On the other hand, in an interview, Professor Pitts of Oxford University and Stanford Law School stated that the CSR process is both a top-down and a bottom-up process. This means that while the leaders’ idea on matters like environmental sustainability is important, engagement with all the stakeholders instead of only the shareholders is a more vital act for CSR to be thoroughly integrated. CSR, or environmental sustainability, both requires the company to have a commitment to “integrated decision-making”. Hence, not only the top management board should communicate more often about this issue, but also broad dialogue with workers, community members and other elements of the society are necessary (Fisher, 2010).

    The reason why environmental sustainability or corporate social responsibility requires an integrated management system rather than just a top-down management system is that it can help aligning the act of environmental sustainability to the value of the society and the company’s employees. One of the reasons why a company decides to pursue sustainability is in order to attract the customers who care about such issue. Hence, involving other stakeholder rather than just the senior managers in the decision making process will help the company see how the society will react with its activities for sustainability, and how it will bring benefits to the company in the long run.

    As for policy makers and activists, influencing the senior managers alone might not be the best action, as the stakeholders other than the senior managers can also influence the top management board in matters like sustainability. For example, customers in Vietnam boycotted Vedan, a Japanese company producing and selling spices in the country, for polluting the river and water sources in the area near its factory. The boycott was strong enough to shift the operating strategy of Vedan in Vietnam (Tran, 2008).

    The employees are also crucial for the success of sustainability activities of the business. Communicating and integrating this group of stakeholder into the decision process will help the employees understand the meaning and intention behind the environmental sustainability acts thus ensure them to implement the strategies better. CSR can also be used today as a tool to recruit, retain and engage employees, because now the new, younger generation of employees aspires to something more meaningful from their job than just wealth. They care about how their actions, translated through the company’s activities will impact and contribute to the society (Mirvis, 2012). Communicating and socializing with this group of stakeholder will not only help them understand more about the CSR strategy, but also help to empower the employees to innovate, take action and fulfil their needs for social responsibility. Also, everyone can strive to be a leader through the form of constantly increasing one’s self-awareness, as leadership is not limited to only the position in the organization (Mostovicz, Kakabadse & Kakabadse, 2009). Even when the direction of the company is decided by the executives, it is necessary that people in the organization can express self-leadership through gaining the responsibility of helping the executives reaching their goals. Thus, expanding the scope of socialization to the employees is just as necessary as elevating it among the top-tier.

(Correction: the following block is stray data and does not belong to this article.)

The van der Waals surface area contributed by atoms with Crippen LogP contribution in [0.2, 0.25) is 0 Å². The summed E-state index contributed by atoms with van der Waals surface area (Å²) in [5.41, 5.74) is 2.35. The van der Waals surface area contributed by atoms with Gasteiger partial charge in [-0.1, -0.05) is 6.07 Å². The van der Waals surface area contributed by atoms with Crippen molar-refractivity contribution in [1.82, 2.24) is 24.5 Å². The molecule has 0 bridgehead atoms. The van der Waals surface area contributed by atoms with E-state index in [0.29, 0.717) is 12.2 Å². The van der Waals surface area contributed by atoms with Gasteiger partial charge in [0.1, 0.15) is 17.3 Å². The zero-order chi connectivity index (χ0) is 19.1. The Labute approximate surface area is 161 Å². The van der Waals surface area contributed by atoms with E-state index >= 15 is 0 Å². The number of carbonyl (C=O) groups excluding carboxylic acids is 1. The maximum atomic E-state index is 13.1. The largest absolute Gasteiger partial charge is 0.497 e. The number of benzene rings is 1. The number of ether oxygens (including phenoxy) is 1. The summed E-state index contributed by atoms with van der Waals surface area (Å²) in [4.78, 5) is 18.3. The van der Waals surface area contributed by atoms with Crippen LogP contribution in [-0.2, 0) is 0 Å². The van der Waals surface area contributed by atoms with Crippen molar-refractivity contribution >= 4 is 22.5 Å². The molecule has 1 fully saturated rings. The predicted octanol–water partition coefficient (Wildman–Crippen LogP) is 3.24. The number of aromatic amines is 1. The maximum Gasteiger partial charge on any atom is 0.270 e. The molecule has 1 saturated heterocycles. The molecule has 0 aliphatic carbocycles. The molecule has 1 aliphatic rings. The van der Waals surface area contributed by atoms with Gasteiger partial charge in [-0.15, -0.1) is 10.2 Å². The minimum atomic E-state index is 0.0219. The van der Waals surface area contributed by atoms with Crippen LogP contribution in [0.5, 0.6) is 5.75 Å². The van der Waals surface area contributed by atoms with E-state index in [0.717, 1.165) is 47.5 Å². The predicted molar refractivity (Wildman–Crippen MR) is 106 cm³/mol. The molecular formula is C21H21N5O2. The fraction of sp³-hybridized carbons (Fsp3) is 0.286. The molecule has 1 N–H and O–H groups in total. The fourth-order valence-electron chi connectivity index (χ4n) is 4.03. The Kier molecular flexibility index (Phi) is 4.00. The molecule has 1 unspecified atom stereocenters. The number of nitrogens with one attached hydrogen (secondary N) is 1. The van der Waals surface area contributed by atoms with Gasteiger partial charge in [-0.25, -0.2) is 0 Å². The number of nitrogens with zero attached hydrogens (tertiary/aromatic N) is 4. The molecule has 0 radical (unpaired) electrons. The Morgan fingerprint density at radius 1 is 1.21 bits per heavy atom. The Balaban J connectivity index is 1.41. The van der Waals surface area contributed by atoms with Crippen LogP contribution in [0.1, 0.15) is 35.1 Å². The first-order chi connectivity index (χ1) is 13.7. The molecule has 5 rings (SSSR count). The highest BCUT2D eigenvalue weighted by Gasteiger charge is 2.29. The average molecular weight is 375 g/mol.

Because of these above reasons, I believe that though the socializing between senior managers are important for companies to “go greener”, the act of socialization should go deeper than just the top tier of the company. Socialization is indeed the key for environmental sustainability as well as corporate social responsibility strategy to thrive in the business; however, it should involve every key stakeholder, both internal and external, of the company, so that the company and the society can get the best outcomes from these actions.

    References:
    Fisher, W. (2010). Corporate Social Responsibility: Wisdom or Window Dressing?. Truth-out.org. Retrieved 25 January 2015, from http://truth-out.org/archive/component/k2/item/88894:corporate-social-responsibility-wisdom-or-window-dressing
    Mirvis, P. (2012). Employee Engagement and CSR. California Management Review, 54(4), 93-117. doi:10.1525/cmr.2012.54.4.93
    Mostovicz, I., Kakabadse, N., & Kakabadse, A. (2009). CSR: the role of leadership in driving ethical outcomes. Corporate Governance: The International Journal Of Business In Society, 9(4), 448-460. doi:10.1108/14720700910984990
    Tran, L. (2008). ENVIRONMENT-VIETNAM: River Pollution Scandal a Wake-up Call | Inter Press Service. Ipsnews.net. Retrieved 25 January 2015, from http://www.ipsnews.net/2008/12/environment-vietnam-river-pollution-scandal-a-wake-up-call/
    van der Ven, H. (2014). Socializing the C-suite: why some big-box retailers are “greener” than others.Business And Politics, 16(1). doi:10.1515/bap-2013-0024